24 September 2010

Survey reveals green living is a priority for a majority of households

Do we think that our lives are more green than they actually are? When you do your weekly grocery shopping, how often do you reach for the “greener” product? How often do you feel 100% confident that what you’re buying is eco-friendly?

I feel as though a lot of these questions are ones that need some serious thought and mulling over. It’s easy to reach for the more eco-friendly product on the shelf and feel good about what you’re buying, but do we really know as much as we think we do?

A recent survey by Marcal Small Steps and parenting magazine, Kiwi Magazine, asked females between the ages of 25 and 54 about how green their households are. The results that came back were quite eye opening. Over half of the women (59 percent) said that they lived either a “somewhat green” or “very green” lifestyle. These women said that they make efforts to incorporate green practices into their homes and to buy green products.

However, the survey also showed that while they may have the right interests in mind, appropriate knowledge about environmentally friendly products is lacking. Sixty-two percent of the women surveyed said that they believe that 25 to 50 percent of U.S. paper products are made from 100 percent recycled papers. However, in reality, only about 2 percent of U.S. paper products are made with 100 percent recycled papers.

How can we ensure that what we are buying is as environmentally friendly as possible? Marcal Small Steps is taking the initiative to make it easier for families to buy green paper products. Their products are made with 100 percent recycled material and they have included an Environmental Facts label onto all Marcal products. These labels outline everything that goes into their paper products, as well as what their impact is on the environment. This should be a useful tool for many and other companies should consider implementing the same standards. Just as it is important to read food labels and to know what is being put into our bodies, it’s also important to know what is being put into our homes.

Along these lines, the Federal Trade Commission has set out to create new green guidelines for marketers. The guidelines will be used to prevent confusing or misleading advertisements and to help consumers know the truths about the products they are buying. They will tighten the current guidelines for marketing products as “green” or “recyclable.” These new guidelines could potentially change many of the seemingly environmentally friendly products on our shelves.

To find out more about Marcal Small Steps Products go to www.marcalsmallsteps.com.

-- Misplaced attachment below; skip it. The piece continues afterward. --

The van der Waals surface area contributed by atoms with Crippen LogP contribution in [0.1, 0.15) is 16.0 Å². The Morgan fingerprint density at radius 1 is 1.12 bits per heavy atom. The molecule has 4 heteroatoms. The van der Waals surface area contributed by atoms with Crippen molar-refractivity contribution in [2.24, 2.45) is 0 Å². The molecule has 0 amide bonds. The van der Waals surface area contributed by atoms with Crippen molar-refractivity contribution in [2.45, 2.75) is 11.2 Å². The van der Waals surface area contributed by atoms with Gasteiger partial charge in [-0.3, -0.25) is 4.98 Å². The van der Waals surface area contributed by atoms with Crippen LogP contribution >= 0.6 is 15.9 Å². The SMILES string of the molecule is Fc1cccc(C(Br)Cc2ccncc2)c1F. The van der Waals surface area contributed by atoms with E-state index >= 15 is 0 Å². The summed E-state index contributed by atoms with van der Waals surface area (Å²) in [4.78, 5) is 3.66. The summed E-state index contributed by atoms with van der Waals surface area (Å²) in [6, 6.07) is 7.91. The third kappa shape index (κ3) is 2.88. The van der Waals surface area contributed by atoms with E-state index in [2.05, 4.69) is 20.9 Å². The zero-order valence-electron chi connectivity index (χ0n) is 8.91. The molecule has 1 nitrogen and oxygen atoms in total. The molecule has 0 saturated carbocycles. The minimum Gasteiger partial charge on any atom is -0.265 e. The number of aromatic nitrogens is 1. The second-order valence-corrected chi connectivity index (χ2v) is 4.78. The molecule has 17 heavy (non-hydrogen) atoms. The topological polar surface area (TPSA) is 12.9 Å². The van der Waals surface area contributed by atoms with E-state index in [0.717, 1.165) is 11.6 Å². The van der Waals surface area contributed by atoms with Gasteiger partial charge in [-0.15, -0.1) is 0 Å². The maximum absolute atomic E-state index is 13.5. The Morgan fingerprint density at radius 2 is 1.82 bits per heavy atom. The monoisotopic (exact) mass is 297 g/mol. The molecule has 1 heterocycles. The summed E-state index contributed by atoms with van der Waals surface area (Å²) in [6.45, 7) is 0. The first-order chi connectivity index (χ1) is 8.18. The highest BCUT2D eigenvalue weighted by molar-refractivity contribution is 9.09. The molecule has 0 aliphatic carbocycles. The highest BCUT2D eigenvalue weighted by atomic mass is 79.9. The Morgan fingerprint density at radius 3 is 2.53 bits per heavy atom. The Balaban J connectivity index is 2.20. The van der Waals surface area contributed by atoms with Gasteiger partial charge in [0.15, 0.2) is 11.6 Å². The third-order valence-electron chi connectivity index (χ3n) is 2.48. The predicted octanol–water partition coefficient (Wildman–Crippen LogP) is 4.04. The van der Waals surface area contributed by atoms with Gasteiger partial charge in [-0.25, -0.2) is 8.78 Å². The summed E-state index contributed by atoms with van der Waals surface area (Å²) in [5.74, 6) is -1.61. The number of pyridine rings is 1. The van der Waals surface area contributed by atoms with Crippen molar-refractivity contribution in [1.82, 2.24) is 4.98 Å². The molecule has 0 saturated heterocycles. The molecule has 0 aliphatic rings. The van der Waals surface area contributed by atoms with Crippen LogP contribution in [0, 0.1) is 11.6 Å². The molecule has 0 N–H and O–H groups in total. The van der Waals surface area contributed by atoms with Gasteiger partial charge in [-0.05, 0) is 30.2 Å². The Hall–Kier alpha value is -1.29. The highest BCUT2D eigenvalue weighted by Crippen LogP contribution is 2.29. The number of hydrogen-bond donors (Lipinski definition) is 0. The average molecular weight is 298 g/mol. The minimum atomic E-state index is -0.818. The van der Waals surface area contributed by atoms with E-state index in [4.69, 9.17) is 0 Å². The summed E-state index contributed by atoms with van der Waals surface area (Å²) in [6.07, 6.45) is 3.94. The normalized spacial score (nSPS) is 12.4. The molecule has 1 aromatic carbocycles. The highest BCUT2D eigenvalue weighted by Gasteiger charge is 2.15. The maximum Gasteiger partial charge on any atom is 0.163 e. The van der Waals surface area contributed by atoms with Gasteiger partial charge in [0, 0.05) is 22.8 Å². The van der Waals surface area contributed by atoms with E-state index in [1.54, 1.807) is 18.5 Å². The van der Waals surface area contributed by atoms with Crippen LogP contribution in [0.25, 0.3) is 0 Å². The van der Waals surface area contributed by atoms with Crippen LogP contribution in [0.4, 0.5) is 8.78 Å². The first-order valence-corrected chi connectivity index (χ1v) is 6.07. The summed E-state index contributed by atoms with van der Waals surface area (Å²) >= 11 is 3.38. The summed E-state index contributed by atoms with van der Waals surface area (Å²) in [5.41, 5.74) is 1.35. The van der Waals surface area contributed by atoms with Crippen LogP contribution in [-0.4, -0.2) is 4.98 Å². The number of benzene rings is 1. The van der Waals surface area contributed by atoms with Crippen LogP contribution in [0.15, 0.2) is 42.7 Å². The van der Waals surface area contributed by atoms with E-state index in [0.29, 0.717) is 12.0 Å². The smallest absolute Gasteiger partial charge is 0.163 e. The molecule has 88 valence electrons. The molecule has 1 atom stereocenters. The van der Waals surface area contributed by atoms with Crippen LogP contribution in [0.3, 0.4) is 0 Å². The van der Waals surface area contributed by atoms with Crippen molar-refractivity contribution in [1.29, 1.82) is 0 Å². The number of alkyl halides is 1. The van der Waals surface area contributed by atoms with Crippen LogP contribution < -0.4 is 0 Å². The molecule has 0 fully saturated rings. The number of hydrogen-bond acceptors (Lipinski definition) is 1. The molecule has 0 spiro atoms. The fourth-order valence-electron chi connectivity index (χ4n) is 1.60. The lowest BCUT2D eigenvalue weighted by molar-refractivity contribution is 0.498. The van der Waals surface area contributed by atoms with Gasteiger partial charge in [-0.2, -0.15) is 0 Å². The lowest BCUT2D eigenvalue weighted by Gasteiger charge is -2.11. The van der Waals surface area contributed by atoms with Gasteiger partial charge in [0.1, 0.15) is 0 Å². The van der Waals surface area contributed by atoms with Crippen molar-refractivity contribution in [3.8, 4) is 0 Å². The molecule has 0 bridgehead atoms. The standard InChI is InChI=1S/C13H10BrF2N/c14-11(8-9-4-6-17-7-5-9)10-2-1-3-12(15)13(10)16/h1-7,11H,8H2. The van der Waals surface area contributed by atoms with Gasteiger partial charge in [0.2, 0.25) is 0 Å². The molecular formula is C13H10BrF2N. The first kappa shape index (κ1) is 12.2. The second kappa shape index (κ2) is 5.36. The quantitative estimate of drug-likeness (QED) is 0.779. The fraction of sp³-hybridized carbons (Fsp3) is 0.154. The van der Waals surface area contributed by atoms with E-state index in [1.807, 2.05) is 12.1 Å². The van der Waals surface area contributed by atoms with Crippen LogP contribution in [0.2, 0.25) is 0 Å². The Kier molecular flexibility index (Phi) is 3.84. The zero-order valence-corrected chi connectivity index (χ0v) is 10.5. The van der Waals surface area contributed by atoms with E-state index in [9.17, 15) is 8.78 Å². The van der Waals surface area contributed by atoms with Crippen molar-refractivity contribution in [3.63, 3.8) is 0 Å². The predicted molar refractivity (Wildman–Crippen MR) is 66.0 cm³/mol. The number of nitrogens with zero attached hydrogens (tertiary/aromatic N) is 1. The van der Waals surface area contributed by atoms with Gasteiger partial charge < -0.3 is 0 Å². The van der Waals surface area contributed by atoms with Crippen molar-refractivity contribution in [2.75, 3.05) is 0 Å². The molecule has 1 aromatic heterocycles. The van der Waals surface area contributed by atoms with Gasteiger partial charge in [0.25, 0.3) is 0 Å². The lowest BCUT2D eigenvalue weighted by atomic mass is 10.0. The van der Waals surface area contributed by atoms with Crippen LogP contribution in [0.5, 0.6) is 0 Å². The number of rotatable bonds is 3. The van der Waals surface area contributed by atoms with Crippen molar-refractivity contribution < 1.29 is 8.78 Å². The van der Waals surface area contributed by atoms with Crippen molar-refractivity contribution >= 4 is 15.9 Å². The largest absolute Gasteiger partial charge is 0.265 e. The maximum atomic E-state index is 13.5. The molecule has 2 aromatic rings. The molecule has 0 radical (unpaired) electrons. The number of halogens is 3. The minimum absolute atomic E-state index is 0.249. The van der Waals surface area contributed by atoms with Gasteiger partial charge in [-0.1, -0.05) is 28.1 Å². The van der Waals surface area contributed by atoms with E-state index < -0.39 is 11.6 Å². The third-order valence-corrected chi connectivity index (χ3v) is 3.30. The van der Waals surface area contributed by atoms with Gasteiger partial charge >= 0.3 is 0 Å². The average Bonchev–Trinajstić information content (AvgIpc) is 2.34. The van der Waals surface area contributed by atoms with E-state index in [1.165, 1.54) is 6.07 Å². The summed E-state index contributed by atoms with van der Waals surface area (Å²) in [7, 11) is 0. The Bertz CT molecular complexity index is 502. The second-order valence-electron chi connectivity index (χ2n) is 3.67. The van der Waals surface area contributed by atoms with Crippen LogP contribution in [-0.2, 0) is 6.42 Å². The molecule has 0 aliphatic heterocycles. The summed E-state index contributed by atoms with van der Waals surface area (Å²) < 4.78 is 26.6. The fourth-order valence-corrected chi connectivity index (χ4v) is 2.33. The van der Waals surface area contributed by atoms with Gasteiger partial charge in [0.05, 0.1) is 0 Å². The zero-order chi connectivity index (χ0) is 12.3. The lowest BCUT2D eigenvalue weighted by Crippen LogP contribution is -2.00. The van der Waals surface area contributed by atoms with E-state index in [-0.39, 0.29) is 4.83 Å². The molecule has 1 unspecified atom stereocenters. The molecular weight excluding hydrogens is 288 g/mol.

Angela Goldberg
Angela is a recent graduate of Ithaca College where she studied writing and anthropology. You can also find Angela at Angela Rae Photography.

Photo credit: cc: flickr.com/photos/naturewise


  1. If Marcal is so concerned about the environment, why don't they:
    1) Tell us how to use less paper. There are many ways. Cloth napkins, hanky's and towels all make much more eco-sense. You can use discarded clothes, and be much more green
    2) Stop shipping product made in NJ, across the US. That would make a much bigger environmental impact.
    3) Clean the river next to their plant, that they have polluted for 50 years and destroyed. Why not clean that up, with their illicit, false green claims to make profits? You can't walk away from your past. Even though they are trying. Try and really be green, not pretend to be green
    Facts, when properly examined, speak for themselves. If you think Marcal is eco-friendly, you have not done your homework.

  2. You can probably make the same assertions for just about any company, Jenna. If you produce something, anything, you really aren't truly green. You have to take the good with the bad sometimes. An attempt is better than not doing anything at all.

  3. @Jenna I think the point is the company is "as environmentally friendly as possible." No company selling a product can be perfect when it comes to the environment. Just by proxy they are creating waste and pollutants, using gas to transport their goods to stores, using electricity, etc. etc. etc.

    The more telling part of the article is the stats that almost 60 percent of the respondents said they were "green." I highly doubt that these people were telling the truth. All you have to do is step out your door and look around to see how "green" our society is.